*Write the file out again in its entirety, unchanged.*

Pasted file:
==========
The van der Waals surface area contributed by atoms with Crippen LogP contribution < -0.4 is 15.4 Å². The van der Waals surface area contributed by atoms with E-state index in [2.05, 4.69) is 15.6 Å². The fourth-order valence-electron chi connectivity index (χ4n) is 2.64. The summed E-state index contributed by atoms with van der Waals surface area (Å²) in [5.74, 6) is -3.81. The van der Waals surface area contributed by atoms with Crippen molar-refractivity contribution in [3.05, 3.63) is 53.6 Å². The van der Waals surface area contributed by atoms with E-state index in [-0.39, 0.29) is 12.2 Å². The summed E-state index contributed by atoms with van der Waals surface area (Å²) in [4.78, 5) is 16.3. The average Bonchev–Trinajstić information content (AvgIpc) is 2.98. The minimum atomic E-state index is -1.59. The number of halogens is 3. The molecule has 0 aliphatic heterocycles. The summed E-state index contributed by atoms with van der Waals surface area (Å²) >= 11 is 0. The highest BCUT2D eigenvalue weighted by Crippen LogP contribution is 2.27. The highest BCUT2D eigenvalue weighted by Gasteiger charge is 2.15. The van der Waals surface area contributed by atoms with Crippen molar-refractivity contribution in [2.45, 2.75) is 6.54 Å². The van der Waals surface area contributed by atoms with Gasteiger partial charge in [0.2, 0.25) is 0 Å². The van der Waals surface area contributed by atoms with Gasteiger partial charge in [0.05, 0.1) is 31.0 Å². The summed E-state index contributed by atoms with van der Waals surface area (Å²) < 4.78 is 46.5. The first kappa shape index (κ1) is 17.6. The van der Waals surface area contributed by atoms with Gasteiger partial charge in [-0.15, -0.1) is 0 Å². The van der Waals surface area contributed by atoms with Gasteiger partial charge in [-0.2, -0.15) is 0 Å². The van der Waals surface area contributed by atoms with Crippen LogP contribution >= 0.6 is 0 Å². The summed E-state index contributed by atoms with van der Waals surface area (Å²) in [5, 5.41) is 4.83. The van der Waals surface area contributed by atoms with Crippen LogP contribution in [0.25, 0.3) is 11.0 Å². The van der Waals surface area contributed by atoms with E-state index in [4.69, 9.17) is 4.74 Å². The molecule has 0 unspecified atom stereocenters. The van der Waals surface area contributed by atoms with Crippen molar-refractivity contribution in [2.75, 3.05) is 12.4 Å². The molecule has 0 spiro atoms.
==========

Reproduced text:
The van der Waals surface area contributed by atoms with Crippen LogP contribution < -0.4 is 15.4 Å². The van der Waals surface area contributed by atoms with E-state index in [2.05, 4.69) is 15.6 Å². The fourth-order valence-electron chi connectivity index (χ4n) is 2.64. The summed E-state index contributed by atoms with van der Waals surface area (Å²) in [5.74, 6) is -3.81. The van der Waals surface area contributed by atoms with Crippen molar-refractivity contribution in [3.05, 3.63) is 53.6 Å². The van der Waals surface area contributed by atoms with E-state index in [-0.39, 0.29) is 12.2 Å². The summed E-state index contributed by atoms with van der Waals surface area (Å²) in [4.78, 5) is 16.3. The average Bonchev–Trinajstić information content (AvgIpc) is 2.98. The minimum atomic E-state index is -1.59. The number of halogens is 3. The molecule has 0 aliphatic heterocycles. The summed E-state index contributed by atoms with van der Waals surface area (Å²) >= 11 is 0. The highest BCUT2D eigenvalue weighted by Crippen LogP contribution is 2.27. The highest BCUT2D eigenvalue weighted by Gasteiger charge is 2.15. The van der Waals surface area contributed by atoms with Crippen molar-refractivity contribution in [2.45, 2.75) is 6.54 Å². The van der Waals surface area contributed by atoms with Gasteiger partial charge in [0.2, 0.25) is 0 Å². The van der Waals surface area contributed by atoms with Gasteiger partial charge in [0.05, 0.1) is 31.0 Å². The summed E-state index contributed by atoms with van der Waals surface area (Å²) < 4.78 is 46.5. The first kappa shape index (κ1) is 17.6. The van der Waals surface area contributed by atoms with Gasteiger partial charge in [-0.15, -0.1) is 0 Å². The van der Waals surface area contributed by atoms with Gasteiger partial charge in [-0.2, -0.15) is 0 Å². The van der Waals surface area contributed by atoms with Crippen LogP contribution >= 0.6 is 0 Å². The summed E-state index contributed by atoms with van der Waals surface area (Å²) in [5, 5.41) is 4.83. The van der Waals surface area contributed by atoms with Crippen LogP contribution in [0.25, 0.3) is 11.0 Å². The van der Waals surface area contributed by atoms with E-state index in [4.69, 9.17) is 4.74 Å². The molecule has 0 unspecified atom stereocenters. The van der Waals surface area contributed by atoms with Crippen molar-refractivity contribution in [2.75, 3.05) is 12.4 Å². The molecule has 0 spiro atoms.